After record breaking performances, her dream to play professionally quickly ended due to the International Basketball Federation (FIBA) rule prohibiting head gear larger than five inches. Unwilling to stray in her beliefs, Bilqis chose faith over basketball. Through an op-ed published by TIME, an open letter signed by Olympic, retired and professional athletes, high-level speaking engagements and interviews with BBC Sport – and their 55 million strong audience, Bilqis raised her voice for the next generation while her own dream was benched. In May 2017, FIBA overturned the hijab ban.
From a young age, Bilqis Abdul-Qaadir knew she wanted basketball to be a part of her life. After first picking up a ball at the age of four at a local YMCA, Bilqis’ love for the game began. Living in a practicing Muslim household, Bilqis was to follow her religious beliefs as she grew older. She began wearing a hijab, a traditional head covering for Muslim women, and practiced modesty on the court by covering all skin except her hands.
She became a standout at New Leadership Charter School in Springfield, Mass. where she excelled on the court and in the classroom. As class valedictorian, Bilqis also set the Massachusetts state record for both boys and girls, with 3,070 points scored – breaking Connecticut and WNBA star Rebecca Lobo’s previous state record of 2,740. She was also named the state’s 2009 Gatorade Player of the Year and a McDonald’s All-American nominee.
She parlayed her skills into a full ride scholarship to the University of Memphis where she played four years (2009-13) and graduated magna cum laude with a degree in exercise science. During her freshman year at Memphis, she was invited to the White House for Ramadan feast and was acknowledged by President Barack Obama as the first Muslim woman to play covered in collegiate basketball.
In 2011, Bilqis was awarded the United States Basketball Writers Association “Most Courageous” award at the NCAA Women’s Final Four in recognition as the first Muslim woman to play covered in NCAA history.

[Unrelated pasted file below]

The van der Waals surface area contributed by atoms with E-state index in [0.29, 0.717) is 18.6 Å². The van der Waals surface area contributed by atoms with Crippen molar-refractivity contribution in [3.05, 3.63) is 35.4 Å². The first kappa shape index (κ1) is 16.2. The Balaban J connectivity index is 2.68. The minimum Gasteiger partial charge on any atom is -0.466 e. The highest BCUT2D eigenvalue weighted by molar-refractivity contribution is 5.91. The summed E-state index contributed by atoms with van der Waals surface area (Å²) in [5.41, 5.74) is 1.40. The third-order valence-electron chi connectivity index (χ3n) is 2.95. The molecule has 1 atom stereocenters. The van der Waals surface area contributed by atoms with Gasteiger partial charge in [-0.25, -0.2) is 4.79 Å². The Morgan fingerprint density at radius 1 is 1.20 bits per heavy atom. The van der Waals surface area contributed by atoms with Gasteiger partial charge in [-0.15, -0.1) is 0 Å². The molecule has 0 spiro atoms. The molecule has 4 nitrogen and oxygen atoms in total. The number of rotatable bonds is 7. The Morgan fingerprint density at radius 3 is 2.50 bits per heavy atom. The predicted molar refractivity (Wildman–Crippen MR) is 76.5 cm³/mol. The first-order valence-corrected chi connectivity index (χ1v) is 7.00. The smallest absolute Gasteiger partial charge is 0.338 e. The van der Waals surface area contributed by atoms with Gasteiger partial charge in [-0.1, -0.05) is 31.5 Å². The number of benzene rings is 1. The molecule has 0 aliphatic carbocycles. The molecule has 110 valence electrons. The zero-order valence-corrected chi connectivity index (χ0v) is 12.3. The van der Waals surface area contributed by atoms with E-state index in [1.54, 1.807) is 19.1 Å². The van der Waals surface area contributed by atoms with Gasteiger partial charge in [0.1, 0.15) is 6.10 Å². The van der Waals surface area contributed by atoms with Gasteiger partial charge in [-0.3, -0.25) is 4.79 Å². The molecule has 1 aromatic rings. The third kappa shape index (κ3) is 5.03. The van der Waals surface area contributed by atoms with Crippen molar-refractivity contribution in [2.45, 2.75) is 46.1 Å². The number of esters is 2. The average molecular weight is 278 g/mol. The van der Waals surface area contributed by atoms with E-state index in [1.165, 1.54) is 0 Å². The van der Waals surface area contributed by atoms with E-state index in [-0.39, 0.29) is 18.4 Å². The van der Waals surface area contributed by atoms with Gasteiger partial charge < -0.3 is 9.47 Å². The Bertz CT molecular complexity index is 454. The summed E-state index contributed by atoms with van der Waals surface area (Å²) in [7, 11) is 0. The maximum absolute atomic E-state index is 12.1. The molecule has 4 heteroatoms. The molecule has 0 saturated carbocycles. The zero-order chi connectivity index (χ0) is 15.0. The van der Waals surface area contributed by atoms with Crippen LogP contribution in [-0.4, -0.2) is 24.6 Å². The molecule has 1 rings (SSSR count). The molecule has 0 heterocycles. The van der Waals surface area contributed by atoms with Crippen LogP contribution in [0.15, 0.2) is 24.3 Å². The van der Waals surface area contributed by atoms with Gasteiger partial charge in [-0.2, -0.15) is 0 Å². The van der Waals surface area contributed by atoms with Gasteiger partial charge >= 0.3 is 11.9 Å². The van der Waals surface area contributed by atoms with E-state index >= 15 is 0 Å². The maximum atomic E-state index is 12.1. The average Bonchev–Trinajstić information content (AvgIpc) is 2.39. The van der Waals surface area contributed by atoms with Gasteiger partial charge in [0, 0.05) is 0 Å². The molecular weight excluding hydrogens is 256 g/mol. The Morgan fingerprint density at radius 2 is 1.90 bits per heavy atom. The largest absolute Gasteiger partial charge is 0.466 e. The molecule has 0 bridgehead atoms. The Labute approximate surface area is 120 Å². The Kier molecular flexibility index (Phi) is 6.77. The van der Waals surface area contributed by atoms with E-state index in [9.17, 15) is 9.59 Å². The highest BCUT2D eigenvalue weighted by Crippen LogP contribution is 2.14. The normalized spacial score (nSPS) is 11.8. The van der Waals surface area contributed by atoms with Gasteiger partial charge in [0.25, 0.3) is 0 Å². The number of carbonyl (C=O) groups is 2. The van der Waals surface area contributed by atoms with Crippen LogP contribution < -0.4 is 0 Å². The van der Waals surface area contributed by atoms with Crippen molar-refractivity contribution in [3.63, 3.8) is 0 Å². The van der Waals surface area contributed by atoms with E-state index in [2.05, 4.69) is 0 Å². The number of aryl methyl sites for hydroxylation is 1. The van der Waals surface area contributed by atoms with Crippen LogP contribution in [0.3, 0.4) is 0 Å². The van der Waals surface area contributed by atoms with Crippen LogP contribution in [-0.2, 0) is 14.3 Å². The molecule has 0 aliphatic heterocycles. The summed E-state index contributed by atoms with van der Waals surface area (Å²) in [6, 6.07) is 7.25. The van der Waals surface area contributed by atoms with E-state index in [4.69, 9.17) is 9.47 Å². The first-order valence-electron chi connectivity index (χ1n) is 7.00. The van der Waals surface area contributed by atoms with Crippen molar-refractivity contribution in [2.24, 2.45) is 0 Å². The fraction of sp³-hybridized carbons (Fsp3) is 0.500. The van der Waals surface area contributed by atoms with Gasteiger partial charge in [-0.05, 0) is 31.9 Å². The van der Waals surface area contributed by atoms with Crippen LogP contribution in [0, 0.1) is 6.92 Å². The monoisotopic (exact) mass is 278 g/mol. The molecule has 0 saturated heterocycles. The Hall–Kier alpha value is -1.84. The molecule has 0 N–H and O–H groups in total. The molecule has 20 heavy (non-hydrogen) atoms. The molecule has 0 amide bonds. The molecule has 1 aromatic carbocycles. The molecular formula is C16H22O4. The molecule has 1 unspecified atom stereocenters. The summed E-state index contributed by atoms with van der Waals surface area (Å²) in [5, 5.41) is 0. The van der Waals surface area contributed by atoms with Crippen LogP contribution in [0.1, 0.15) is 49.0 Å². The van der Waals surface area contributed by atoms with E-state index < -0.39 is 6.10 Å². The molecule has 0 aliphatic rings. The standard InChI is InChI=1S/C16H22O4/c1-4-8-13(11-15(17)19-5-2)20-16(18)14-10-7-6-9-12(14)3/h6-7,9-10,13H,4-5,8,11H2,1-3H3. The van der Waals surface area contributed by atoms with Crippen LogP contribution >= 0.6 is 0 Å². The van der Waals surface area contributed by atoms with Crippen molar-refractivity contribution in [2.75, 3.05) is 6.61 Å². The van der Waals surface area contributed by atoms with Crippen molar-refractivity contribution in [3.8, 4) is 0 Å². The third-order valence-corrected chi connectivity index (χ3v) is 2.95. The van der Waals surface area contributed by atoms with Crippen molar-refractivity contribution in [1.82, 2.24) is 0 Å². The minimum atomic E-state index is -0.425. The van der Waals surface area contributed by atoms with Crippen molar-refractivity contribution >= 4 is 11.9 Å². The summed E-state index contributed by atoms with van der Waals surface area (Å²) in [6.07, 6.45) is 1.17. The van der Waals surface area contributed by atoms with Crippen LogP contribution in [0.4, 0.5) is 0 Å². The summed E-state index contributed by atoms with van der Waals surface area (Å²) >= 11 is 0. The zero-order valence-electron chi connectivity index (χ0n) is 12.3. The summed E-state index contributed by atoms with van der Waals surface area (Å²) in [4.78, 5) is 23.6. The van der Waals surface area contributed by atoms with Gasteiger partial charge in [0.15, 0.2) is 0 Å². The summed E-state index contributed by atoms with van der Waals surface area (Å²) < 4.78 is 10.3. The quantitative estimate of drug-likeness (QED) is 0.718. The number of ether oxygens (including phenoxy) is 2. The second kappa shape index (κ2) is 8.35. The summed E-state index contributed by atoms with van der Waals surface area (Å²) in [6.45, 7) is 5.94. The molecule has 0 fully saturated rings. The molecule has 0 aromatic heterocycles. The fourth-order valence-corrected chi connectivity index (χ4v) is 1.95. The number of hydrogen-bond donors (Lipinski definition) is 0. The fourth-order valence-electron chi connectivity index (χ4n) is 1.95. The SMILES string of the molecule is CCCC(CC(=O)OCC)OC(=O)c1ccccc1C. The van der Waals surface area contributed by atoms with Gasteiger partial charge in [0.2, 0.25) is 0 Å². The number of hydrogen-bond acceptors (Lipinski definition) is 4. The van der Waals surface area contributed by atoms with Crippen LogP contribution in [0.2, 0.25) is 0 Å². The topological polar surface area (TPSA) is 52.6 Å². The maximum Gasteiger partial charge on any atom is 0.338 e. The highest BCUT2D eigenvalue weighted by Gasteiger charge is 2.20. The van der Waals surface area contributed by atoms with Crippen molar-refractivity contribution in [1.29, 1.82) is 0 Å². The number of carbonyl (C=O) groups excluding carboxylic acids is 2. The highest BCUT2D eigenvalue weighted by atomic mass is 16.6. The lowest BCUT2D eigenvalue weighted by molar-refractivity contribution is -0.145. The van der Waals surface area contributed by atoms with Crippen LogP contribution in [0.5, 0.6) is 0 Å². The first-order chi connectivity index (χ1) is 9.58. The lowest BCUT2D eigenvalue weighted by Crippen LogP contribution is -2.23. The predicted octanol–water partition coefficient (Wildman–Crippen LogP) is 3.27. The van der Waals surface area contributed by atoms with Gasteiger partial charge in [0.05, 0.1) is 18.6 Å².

Bilqis battled through a torn ACL during her freshman season and wrapped up her time as a Tiger in 2013. Using her extra year of NCAA eligibility, Bilqis transferred to Indiana State where she led the Sycamores to a Missouri Valley Conference title on her way to becoming the league’s Newcomer of the Year. She ranks 10th all-time in a single season for points scored (454), was also named First Team All-MVC, Second Team Scholar Athlete and earned a combined seven conference Player, Newcomer and Scholar Athlete of the Week awards.
Her goal was to continue playing professionally in Europe, but quickly ended due to the International Basketball Federation (FIBA) rule prohibiting head gear larger than five inches. Unwilling to stray in her beliefs, Bilqis chose faith over basketball and became an advocate working alongside other Muslim players who began a Change.org petition and with Shirzanan Media and Advocacy Organization as an Athlete Ambassador. Through an op-ed published by TIME, an open letter signed by Olympic, retired and professional athletes, high-level speaking engagements and interviews with BBC Sport – and their 55 million strong audience, Bilqis raised her voice for the next generation while putting her own dream was benched. Both a full-length documentary film “Life Without Basketball” and a 14-minute activist film entitled “FIBA Allow Hijab” have been developed by Pixela Pictura to share Bilqis’ story.
She has started an online campaign called “Muslim Girls Hoop Too” to raise awareness for Muslim women in sports with emphasis on female basketball players. Through her campaign, Bilqis was once again invited to the White House in March 2015 for the Muslim Leaders Meeting as one of 15 representatives that met with President Obama and his senior officials. That experience led her to an invitation to the 2015 White House Easter Egg Roll where she was able to raise awareness for physical activity under the First Lady’s “Let’s Move” campaign.
After earning her master’s degree in May 2015 at Indiana State, Bilqis sought to inspire young Muslim women through sport as an instructor and motivational speaker.
In May 2017, FIBA overturned the hijab ban. Bilqis has not decided if she will revive her dream to play professionally, but she will continue to advocate for the human right to sport.
Muslim Girls Hoop Too: A Personal Narrative
Dribbling Down Barriers: Clearing Misconceptions
We Belong in All Spaces: The Importance of Diversity